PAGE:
Shaykh Kaleemullah is credited with reviving the Chishti Sufi order in Delhi. Following the death of Shaikh Nasiruddin Chiragh of Delhi in the 14th century, the Chishti “silsila’ suffered a serious setback. Muhammad bin Tughlaq shifted to the Deccan, forcing the entire population, including the Sufi, to leave Delhi and migrate to the new capital. The Sufi made his “khanqah” in the famed Khanam Bazaar of Delhi , close to the Red Fort, where innumerable Sufis visited him regularly.
He led a simple life, rejecting offers of official grants. His sole income came from a house, which he rented out for 2 rupees a month. He stayed in a house with a cheaper rent of 50 paise, using the remaining money for his personal needs. The mystic offered Friday prayers at the Jama Masjid along with Farrukhsiyar, the Emperor of Delhi, who was his ardent devotee but could not talk to him without seeking prior permission.
Shaykh Kaleemullah was born in Delhi in 1650, to a family of Turkish descent. His grandfather, Shaykh Ahmad-e-Mimar, happened to be a famed mathematician and the chief architect for the magnificent Taj Mahal, the Jama Masjid and the Red Fort of Delhi. All of his three sons were architects and engineers. The Shaykh’s father, Haji Nurullah, a skilled calligrapher, made the drawings for the inscriptions at the Jama Masjid in Delhi.
Commenting on the architectural and scholarly skills of the family, Maulana Azad wrote that Shaykh Kaleemullah was an “architect of peace”, directed by God to construct brotherhood among humanity. The highly educated Shaykh Kaleemullah wrote commentaries on Bahauddin Amuli’s work on astronomy and on Ibne Sina’s (Avicenna) treatise on medicine. A prolific writer, Shaykh Kaleemullah authored a total of 32 books, including a commentary on the Quran and other masterpieces on Sufi philosophy, such as “Muraqqa” and “Ashra-e-Kamila”. His treatise “Kashkol” is considered important devotional literature by followers of the Chishti Order. The Shaykh taught that union with God is marked by an unconscious and trance-like state resembling death, except that in death one does not partake in the Divine Mystery.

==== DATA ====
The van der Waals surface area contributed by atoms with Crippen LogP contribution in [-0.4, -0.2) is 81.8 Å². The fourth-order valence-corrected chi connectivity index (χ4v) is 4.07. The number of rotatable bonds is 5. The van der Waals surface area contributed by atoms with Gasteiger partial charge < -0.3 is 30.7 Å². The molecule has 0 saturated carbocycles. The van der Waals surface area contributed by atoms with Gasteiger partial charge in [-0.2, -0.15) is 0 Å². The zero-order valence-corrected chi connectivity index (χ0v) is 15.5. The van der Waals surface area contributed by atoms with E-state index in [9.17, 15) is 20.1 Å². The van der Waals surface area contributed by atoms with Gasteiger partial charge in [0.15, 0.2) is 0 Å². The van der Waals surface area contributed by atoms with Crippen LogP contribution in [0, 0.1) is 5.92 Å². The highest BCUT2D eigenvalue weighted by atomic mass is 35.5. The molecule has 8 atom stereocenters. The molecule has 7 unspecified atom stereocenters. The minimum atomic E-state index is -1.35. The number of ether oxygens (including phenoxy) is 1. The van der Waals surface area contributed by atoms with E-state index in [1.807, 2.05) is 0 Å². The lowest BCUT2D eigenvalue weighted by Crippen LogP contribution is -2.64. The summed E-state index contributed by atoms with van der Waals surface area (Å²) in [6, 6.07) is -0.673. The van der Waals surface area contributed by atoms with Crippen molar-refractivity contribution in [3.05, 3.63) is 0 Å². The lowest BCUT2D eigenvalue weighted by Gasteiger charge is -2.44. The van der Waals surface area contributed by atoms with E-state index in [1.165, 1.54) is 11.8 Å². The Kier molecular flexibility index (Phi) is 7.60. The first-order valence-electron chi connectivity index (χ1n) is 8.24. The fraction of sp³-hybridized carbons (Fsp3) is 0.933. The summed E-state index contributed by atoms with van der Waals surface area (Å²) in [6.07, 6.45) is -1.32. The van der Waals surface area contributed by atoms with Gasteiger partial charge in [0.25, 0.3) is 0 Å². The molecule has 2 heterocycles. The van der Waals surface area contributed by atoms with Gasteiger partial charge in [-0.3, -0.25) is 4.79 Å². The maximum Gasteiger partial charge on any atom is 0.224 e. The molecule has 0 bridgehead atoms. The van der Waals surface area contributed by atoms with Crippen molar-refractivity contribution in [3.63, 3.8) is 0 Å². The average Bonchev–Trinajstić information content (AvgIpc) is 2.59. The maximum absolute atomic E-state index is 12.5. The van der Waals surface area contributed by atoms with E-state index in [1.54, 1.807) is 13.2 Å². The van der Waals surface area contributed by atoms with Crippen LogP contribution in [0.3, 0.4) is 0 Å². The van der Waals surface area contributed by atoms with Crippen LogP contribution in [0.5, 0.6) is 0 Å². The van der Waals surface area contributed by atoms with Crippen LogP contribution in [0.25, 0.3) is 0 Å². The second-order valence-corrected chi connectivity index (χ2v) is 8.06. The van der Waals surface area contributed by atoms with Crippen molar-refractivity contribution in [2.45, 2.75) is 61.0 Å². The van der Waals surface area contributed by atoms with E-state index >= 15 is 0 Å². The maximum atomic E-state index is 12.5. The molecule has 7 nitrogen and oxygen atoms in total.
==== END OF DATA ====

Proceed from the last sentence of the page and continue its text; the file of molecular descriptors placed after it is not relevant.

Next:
He defined a Sufi as one invested with Divine Knowledge, asserting that each action of the seeker should be towards annihilation of the self. He taught that constant remembrance (zikr) of the Lord led to the seeker’s awareness of spiritual dimensions. The objective of this remembrance is to reorient the heart in order to prepare it for consummation with the ecstatic love of God. He elaborated on many forms of “zikr”(remembrance) —that of the tongue, heart, soul and spirit. He affirmed that the enlightened ones performing “zikr” of the spirit would be bathed in Divine Colours.
The mystic advocated “habs-e-nafs” (breath control), acknowledging that had borrowed breathing techniques from the “yogis”. He recommended many “yogic postures” to his disciples. A cheerful personality, Shaykh Kaleemullah was extremely fond of music assemblies. The Shaykh died in Delhi in 1729, and lies buried in the house where he lived. His “dargah”, situated opposite the Red Fort, has some of the finest “qawwali” singers perform on Thursday evenings.
—- Sadia Dehlvi